When a baby is premature, requires NICU care, has tongue tie, or has jaundice, the parent is also at increased risk for engorgement. All of these factors can lead to less frequent or effective feedings.
7) How do you treat engorgement?
The key to treating engorgement is to remove milk regularly and effectively. Encourage frequent nursing, with optimal latch and positioning. If flat nipples are an issue—or if the engorgement is causing flattening of nipples—teach the parent to shape the breast using reverse-pressure softening, or try hand-expressing or pumping before feeding. NSAIDs can be used for pain and swelling. Massage can also be a helpful tool, especially when used during feedings. Massage from the periphery toward the nipple, using non-scented lotion.
8) Should you suggest heat or cold?
Heat can play a role in helping encourage MER and milk drainage, so using it briefly before feedings (through warm compress or standing in the shower) is helpful. However, too much heat can actually increase congestion in the breast, so use it only for a limited time. Suggest cold compress after feedings—this will slow the refilling process and reduce congestion. Apply cold to the breasts for 20-30 minutes after each feeding. Ice packs, gel packs, and frozen vegetables all work well.
For the most stubborn engorgement, Killings recommends alternating between heat and cold. The parent can pump while heat is applied and apply ice after.
9) What about pumping?
Should the parent pump to reduce engorgement, or will pumping just create more supply? It’s a controversial issue, according to Killings, but especially in pathologic engorgement, the most important thing is removing milk to reduce stress on alveoli, promote lymph and fluid drainage, reduce the build-up of FIL, and decrease the risk of further complications like mastitis, so advising the parent to pump to relieve engorgement is sound advice.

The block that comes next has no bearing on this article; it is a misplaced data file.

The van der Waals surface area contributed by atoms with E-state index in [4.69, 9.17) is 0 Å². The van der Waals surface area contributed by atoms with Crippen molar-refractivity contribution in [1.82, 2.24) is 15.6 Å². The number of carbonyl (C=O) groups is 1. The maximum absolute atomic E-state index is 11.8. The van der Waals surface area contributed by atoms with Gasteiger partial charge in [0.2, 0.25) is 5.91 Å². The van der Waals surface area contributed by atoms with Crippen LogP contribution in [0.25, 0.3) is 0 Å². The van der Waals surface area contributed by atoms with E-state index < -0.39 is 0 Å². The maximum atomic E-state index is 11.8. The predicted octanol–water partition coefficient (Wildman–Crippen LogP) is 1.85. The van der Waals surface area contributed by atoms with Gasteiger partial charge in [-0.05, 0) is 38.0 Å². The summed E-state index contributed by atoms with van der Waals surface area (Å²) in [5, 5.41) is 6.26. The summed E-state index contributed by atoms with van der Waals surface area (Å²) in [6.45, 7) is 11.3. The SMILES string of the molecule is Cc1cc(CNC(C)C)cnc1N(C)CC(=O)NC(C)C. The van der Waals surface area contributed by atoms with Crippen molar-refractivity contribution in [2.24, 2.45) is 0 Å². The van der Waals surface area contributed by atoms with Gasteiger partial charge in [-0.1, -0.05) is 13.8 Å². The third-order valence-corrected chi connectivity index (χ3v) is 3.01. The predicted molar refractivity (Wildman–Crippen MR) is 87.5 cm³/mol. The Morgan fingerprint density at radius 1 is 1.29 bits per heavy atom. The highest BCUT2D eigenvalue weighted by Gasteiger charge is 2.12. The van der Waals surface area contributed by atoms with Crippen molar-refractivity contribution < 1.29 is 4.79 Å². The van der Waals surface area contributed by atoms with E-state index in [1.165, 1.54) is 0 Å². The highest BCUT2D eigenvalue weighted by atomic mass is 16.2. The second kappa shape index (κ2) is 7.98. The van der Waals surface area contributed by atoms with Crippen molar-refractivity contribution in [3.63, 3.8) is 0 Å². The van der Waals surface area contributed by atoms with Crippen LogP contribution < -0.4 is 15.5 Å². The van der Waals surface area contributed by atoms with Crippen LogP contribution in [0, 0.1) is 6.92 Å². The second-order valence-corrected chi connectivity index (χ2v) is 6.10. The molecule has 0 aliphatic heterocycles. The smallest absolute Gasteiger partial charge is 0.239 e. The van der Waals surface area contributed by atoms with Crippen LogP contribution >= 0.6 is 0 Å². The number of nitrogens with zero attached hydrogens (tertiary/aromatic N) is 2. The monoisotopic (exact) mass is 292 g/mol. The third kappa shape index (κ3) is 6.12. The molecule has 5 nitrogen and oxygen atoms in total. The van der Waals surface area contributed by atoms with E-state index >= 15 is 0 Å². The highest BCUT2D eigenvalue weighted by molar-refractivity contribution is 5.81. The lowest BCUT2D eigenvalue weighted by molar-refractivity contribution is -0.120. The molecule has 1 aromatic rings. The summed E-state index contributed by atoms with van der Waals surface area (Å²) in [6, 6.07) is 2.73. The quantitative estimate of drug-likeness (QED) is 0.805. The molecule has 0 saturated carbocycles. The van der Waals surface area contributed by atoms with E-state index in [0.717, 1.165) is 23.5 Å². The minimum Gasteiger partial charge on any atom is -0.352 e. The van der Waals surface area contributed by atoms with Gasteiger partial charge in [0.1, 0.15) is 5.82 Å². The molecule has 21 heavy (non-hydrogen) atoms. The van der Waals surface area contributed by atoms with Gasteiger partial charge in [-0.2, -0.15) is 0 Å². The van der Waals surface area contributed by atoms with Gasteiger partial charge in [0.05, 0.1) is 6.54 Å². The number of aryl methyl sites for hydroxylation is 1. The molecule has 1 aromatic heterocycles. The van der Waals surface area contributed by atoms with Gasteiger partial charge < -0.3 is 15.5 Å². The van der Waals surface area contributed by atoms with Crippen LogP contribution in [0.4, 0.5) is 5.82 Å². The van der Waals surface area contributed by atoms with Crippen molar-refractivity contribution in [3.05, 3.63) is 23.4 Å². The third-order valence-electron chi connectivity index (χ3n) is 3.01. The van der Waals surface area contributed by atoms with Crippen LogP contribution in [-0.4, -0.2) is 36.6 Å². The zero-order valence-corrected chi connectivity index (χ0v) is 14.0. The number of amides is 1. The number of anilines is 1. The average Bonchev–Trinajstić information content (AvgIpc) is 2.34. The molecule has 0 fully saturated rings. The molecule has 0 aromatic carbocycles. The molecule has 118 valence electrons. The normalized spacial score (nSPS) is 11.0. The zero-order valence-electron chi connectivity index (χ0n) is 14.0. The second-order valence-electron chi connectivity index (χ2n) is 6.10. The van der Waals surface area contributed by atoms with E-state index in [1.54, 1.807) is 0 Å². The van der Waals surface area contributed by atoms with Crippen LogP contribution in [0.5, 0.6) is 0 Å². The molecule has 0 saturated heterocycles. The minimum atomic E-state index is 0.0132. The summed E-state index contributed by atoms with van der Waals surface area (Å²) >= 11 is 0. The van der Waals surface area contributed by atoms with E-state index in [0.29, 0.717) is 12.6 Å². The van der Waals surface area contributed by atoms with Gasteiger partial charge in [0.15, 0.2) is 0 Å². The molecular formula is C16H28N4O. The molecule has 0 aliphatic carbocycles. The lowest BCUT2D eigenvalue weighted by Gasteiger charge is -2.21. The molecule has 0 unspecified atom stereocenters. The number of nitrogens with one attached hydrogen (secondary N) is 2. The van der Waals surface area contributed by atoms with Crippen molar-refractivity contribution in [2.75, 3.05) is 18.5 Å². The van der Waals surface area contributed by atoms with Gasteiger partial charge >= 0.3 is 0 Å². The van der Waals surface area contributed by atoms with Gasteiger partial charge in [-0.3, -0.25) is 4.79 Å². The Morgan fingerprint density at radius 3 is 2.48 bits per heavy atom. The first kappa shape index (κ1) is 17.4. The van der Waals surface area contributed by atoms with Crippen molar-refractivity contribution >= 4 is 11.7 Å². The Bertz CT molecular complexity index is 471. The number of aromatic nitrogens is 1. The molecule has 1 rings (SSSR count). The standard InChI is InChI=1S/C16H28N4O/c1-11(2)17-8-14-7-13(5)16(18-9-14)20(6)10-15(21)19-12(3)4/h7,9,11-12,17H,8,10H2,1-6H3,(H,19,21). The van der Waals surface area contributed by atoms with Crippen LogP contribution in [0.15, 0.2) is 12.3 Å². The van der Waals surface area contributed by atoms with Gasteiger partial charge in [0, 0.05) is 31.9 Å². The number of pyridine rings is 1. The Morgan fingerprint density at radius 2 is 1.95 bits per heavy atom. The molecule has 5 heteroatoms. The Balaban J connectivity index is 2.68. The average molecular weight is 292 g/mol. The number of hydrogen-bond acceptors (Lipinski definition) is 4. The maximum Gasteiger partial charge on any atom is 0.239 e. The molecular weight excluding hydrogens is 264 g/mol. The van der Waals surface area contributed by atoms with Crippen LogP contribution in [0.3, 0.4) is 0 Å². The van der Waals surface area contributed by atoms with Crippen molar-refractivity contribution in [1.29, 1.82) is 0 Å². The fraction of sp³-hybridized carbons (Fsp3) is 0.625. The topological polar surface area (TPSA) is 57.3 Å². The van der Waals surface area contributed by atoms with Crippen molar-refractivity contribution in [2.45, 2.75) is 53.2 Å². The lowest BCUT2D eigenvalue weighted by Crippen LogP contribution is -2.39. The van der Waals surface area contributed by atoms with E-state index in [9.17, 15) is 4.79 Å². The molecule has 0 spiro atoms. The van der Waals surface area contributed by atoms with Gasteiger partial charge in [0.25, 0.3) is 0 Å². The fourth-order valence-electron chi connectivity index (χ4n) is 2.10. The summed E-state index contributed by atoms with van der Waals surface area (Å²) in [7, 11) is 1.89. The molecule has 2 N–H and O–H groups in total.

10) What are key steps to prevention?
Regular, effective milk removal from the start is the key to avoiding engorgement. According to Killings, all pregnant and newly delivered parents should be taught the following steps: Nurse early and often; nurse on demand; allow baby to finish the first breast first; ensure correct latch and positioning. If baby is not nursing well, parents should be urged to hand express or pump milk regularly and frequently. Parents of babies in the NICU or babies with jaundice should be started pumping ASAP, both to bring in a good supply and to avoid engorgement.
For a parent struggling with engorgement, prompt, effective treatment can mean the difference between subsequent low milk supply and early weaning and meeting their feeding goals. For more on engorgement, including more on alternative therapies, enroll in the LER course, “Engorgement and Mastitis.”